But stock corrections are a process, not a single point in time, and trying to be a hero at these times is usually fatal. Violent corrections, like the one we have been experiencing, happen too quickly for most investors to capture quick gains. Efforts to time the yo-yo action of the correction leads to too much buying of companies that will still go down, and too much selling of positions that are likely to go up.
So it is all the more important that investors stick to a clear and simple strategy during violent stock market gyrations and don't try to get 'too cute'.
You may have your own strategy. Mine is to buy attractive growth companies, at reasonable valuations, with significant exposure to global growth trends. I'll take gains on some winners along the way, cut some losers, and attempt to significantly outperform the overall market.
With this strategy guiding my decisions, the recent market action is a time to average into more shares of my conviction positions using limit orders. I can stick to this strategy because I'm not investing money that I need to pay next month's mortgage, or to by wood for the stove this winter. I'm an investor, not a trader.
If I need, or want, more capital, I'll sell those positions that I have less conviction in – even if that requires taking a modest loss – since I'd rather use the capital to buy a 'great deal'.
An Opportunistic Strategy for Periods of Volatility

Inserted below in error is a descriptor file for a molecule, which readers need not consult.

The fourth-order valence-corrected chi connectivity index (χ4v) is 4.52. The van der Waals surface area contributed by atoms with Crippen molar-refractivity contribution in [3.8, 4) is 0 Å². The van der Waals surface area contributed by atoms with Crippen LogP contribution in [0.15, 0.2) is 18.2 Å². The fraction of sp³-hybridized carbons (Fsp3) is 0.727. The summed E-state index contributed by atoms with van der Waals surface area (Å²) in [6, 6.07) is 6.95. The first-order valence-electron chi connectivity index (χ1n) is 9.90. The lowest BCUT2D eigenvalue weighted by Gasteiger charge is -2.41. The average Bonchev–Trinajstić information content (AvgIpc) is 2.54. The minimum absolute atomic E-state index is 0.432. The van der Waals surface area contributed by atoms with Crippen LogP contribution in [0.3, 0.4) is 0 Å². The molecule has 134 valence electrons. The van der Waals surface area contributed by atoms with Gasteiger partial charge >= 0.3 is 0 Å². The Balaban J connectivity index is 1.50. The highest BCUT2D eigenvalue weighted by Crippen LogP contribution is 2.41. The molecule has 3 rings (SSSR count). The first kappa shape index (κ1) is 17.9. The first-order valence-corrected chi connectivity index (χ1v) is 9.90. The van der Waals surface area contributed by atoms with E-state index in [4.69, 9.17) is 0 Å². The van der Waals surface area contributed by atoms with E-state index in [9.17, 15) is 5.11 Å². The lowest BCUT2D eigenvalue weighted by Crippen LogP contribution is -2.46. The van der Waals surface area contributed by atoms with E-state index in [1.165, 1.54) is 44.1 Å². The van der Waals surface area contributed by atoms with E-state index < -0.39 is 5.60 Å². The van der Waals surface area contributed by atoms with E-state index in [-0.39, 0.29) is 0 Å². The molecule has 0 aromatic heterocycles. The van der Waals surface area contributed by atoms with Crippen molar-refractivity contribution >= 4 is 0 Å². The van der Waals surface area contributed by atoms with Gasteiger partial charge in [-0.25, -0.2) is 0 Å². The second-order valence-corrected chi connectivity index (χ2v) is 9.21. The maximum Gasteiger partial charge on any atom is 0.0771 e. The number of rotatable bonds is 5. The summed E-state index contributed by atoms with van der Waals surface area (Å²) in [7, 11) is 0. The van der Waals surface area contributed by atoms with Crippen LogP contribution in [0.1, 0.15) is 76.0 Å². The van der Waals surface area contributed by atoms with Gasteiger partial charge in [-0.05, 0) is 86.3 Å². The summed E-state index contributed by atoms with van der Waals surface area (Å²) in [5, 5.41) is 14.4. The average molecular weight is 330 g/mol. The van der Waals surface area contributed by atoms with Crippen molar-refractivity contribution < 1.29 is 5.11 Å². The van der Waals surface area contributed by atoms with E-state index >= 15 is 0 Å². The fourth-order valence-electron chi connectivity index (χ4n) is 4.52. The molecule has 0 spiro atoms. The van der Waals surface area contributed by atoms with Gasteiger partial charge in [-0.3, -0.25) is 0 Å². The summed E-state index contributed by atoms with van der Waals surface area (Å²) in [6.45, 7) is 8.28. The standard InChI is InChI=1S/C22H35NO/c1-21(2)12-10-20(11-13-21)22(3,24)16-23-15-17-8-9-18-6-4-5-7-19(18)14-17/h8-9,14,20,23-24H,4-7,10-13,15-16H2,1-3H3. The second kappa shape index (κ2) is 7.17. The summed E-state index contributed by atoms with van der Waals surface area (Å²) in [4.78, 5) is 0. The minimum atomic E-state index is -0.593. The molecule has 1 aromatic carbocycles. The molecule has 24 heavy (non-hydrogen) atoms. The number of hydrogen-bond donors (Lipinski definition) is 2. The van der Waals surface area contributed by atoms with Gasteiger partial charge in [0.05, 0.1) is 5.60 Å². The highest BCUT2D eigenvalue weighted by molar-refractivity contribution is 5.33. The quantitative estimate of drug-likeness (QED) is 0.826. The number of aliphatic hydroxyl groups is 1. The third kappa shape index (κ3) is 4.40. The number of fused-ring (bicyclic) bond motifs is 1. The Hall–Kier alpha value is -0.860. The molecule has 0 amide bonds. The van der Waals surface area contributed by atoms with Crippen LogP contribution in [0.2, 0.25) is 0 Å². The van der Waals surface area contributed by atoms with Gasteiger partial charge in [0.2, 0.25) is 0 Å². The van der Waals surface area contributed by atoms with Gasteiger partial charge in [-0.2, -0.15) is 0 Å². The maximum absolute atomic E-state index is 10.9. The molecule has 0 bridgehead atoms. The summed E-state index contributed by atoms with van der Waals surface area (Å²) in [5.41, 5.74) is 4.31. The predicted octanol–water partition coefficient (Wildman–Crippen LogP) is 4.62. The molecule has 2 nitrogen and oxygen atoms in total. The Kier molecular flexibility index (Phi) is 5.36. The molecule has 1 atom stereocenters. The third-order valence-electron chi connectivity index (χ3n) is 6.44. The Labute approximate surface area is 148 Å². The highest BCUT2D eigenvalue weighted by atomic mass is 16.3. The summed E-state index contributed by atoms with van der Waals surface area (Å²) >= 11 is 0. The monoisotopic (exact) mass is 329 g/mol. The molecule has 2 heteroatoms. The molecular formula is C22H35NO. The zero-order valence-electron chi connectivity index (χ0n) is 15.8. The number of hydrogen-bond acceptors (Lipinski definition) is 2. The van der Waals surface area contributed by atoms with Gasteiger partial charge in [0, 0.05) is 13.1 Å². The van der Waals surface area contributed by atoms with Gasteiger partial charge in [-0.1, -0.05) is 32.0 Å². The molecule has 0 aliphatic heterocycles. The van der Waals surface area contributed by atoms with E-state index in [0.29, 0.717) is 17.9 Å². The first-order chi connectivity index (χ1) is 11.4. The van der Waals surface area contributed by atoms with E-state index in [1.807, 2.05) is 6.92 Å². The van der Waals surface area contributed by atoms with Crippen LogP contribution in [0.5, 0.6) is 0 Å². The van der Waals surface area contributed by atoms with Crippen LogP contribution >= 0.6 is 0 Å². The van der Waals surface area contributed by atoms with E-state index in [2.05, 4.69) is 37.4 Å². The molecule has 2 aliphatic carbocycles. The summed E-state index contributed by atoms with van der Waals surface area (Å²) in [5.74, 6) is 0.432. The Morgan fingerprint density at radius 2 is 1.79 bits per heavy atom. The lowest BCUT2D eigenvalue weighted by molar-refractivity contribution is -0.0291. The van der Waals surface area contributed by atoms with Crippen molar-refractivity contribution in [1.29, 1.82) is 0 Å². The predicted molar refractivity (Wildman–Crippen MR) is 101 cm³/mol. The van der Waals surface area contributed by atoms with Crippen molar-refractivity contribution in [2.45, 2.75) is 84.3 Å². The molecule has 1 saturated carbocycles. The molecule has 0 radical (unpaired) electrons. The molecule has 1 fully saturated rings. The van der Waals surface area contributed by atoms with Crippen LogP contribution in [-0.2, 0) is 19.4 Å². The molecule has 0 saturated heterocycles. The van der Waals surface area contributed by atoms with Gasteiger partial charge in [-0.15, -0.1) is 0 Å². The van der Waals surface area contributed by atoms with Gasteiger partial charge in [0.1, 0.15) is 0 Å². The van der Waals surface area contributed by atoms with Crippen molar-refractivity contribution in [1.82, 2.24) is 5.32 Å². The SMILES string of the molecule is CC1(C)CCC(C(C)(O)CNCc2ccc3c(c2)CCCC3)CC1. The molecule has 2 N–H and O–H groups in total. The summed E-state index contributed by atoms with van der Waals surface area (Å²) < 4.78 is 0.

My strategy doesn't mean I can't be opportunistic in a volatile market – quite the opposite in fact. In the past I've advocated using limit orders (as opposed to market orders) during periods of extreme market volatility to try and average into your conviction 'buy and hold' positions.
Let's use the stock above as an example, and let's assume this is a position you are confident in and want to buy more of – even if you believe the stock market could sell off further.
Go ahead and enter a limit order, to expire that day, to purchase shares at 20 percent below (you'll have to determine your own price that seems 'too good to be true') the current market price. Then walk away from the computer. Your order just might go through, and if it does you'll have added to your conviction buy and hold position at a heck of a discount.
I'll add that last week I did just this, increasing my holdings in one position by around 60 percent on a day the stock dropped by 18 percent. I'm not expecting this stock to post immediate gains, but over the next year or two I am confident this 'conviction buy' will pay off. Like I said earlier, this isn't my firewood money so time is on my side.
At other times certain stocks aren't moving too quickly to catch, and they are just too attractive to pass on.
This was the case Thursday when a prior portfolio holding traded at a depressed price for the third consecutive day. With the yield on this stock above 12 percent, it was time to pull the trigger and add it back to the portfolio.
What made this addition even better was that we had just sold it for a nice 16.2 percent gain a week earlier. The opportunity to buy it back for 20 percent less than our original cost basis was just too good to pass on and highlighted what I perceived to be a complete breakdown between share prices and fundamentals. I expect this position will also pay off over the next year.
So the bottom line is this – while the market might be intimidating when it's swinging all over the place, keep your cool. Don't try to be a hero.
But at the same time if you have a strategy – and you should – stick to it. Realize that these are the days you probably were dreaming about for months – when your watch list stocks are selling at 'too good to pass' prices.